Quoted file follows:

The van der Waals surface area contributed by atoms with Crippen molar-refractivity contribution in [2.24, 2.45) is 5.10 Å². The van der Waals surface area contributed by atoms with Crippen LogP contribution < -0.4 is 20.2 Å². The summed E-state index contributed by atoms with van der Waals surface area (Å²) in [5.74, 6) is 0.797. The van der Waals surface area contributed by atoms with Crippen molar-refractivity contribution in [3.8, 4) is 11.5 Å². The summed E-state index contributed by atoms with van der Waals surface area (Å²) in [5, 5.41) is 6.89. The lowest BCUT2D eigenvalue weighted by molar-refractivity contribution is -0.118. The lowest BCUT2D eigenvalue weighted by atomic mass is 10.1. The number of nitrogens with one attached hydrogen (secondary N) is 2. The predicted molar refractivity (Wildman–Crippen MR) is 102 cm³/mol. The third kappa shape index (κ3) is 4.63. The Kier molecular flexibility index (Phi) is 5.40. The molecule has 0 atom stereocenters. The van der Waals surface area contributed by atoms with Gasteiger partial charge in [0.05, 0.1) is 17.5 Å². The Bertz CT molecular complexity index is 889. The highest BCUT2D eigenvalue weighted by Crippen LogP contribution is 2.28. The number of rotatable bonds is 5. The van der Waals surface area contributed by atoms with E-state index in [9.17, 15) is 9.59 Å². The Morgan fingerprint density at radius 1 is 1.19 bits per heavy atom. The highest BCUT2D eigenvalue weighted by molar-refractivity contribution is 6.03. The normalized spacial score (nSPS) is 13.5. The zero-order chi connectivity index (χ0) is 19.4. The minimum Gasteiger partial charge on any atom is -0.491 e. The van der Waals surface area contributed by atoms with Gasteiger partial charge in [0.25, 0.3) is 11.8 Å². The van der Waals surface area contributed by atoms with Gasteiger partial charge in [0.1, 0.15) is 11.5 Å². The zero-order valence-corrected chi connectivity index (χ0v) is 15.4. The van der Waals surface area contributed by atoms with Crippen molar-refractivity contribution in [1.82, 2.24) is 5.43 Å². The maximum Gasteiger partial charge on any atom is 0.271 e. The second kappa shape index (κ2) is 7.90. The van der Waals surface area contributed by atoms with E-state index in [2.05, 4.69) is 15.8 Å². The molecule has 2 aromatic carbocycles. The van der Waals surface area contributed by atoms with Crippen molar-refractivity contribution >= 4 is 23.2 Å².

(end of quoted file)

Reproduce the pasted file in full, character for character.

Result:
The van der Waals surface area contributed by atoms with Crippen molar-refractivity contribution in [2.24, 2.45) is 5.10 Å². The van der Waals surface area contributed by atoms with Crippen LogP contribution < -0.4 is 20.2 Å². The summed E-state index contributed by atoms with van der Waals surface area (Å²) in [5.74, 6) is 0.797. The van der Waals surface area contributed by atoms with Crippen molar-refractivity contribution in [3.8, 4) is 11.5 Å². The summed E-state index contributed by atoms with van der Waals surface area (Å²) in [5, 5.41) is 6.89. The lowest BCUT2D eigenvalue weighted by molar-refractivity contribution is -0.118. The lowest BCUT2D eigenvalue weighted by atomic mass is 10.1. The number of nitrogens with one attached hydrogen (secondary N) is 2. The predicted molar refractivity (Wildman–Crippen MR) is 102 cm³/mol. The third kappa shape index (κ3) is 4.63. The Kier molecular flexibility index (Phi) is 5.40. The molecule has 0 atom stereocenters. The van der Waals surface area contributed by atoms with Gasteiger partial charge in [0.05, 0.1) is 17.5 Å². The Bertz CT molecular complexity index is 889. The highest BCUT2D eigenvalue weighted by Crippen LogP contribution is 2.28. The number of rotatable bonds is 5. The van der Waals surface area contributed by atoms with E-state index in [9.17, 15) is 9.59 Å². The Morgan fingerprint density at radius 1 is 1.19 bits per heavy atom. The highest BCUT2D eigenvalue weighted by molar-refractivity contribution is 6.03. The normalized spacial score (nSPS) is 13.5. The zero-order chi connectivity index (χ0) is 19.4. The minimum Gasteiger partial charge on any atom is -0.491 e. The van der Waals surface area contributed by atoms with Gasteiger partial charge in [0.25, 0.3) is 11.8 Å². The van der Waals surface area contributed by atoms with Gasteiger partial charge in [0.1, 0.15) is 11.5 Å². The zero-order valence-corrected chi connectivity index (χ0v) is 15.4. The van der Waals surface area contributed by atoms with Crippen molar-refractivity contribution in [1.82, 2.24) is 5.43 Å². The maximum Gasteiger partial charge on any atom is 0.271 e. The second kappa shape index (κ2) is 7.90. The van der Waals surface area contributed by atoms with E-state index in [2.05, 4.69) is 15.8 Å². The molecule has 2 aromatic carbocycles. The van der Waals surface area contributed by atoms with Crippen molar-refractivity contribution >= 4 is 23.2 Å².